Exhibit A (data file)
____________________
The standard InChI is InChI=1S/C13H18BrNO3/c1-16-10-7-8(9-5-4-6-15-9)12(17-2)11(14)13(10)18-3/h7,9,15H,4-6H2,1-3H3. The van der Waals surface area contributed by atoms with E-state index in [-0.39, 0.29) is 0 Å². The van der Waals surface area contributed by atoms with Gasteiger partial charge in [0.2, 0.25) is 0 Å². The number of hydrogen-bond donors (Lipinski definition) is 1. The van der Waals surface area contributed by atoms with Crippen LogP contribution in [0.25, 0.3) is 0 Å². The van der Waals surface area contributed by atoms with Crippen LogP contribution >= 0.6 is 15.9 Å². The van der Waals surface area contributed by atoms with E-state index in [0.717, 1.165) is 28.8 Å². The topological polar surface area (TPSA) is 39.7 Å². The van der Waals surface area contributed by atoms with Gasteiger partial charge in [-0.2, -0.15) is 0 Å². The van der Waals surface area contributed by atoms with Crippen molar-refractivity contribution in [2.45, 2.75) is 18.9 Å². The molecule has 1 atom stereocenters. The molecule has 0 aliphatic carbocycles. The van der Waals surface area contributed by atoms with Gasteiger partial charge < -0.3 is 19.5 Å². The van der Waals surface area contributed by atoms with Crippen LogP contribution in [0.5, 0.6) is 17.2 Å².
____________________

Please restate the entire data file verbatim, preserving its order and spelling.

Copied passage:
The standard InChI is InChI=1S/C13H18BrNO3/c1-16-10-7-8(9-5-4-6-15-9)12(17-2)11(14)13(10)18-3/h7,9,15H,4-6H2,1-3H3. The van der Waals surface area contributed by atoms with E-state index in [-0.39, 0.29) is 0 Å². The van der Waals surface area contributed by atoms with Gasteiger partial charge in [0.2, 0.25) is 0 Å². The number of hydrogen-bond donors (Lipinski definition) is 1. The van der Waals surface area contributed by atoms with Crippen LogP contribution in [0.25, 0.3) is 0 Å². The van der Waals surface area contributed by atoms with Crippen LogP contribution >= 0.6 is 15.9 Å². The van der Waals surface area contributed by atoms with E-state index in [0.717, 1.165) is 28.8 Å². The topological polar surface area (TPSA) is 39.7 Å². The van der Waals surface area contributed by atoms with Gasteiger partial charge in [-0.2, -0.15) is 0 Å². The van der Waals surface area contributed by atoms with Crippen molar-refractivity contribution in [2.45, 2.75) is 18.9 Å². The molecule has 1 atom stereocenters. The molecule has 0 aliphatic carbocycles. The van der Waals surface area contributed by atoms with Gasteiger partial charge < -0.3 is 19.5 Å². The van der Waals surface area contributed by atoms with Crippen LogP contribution in [0.5, 0.6) is 17.2 Å².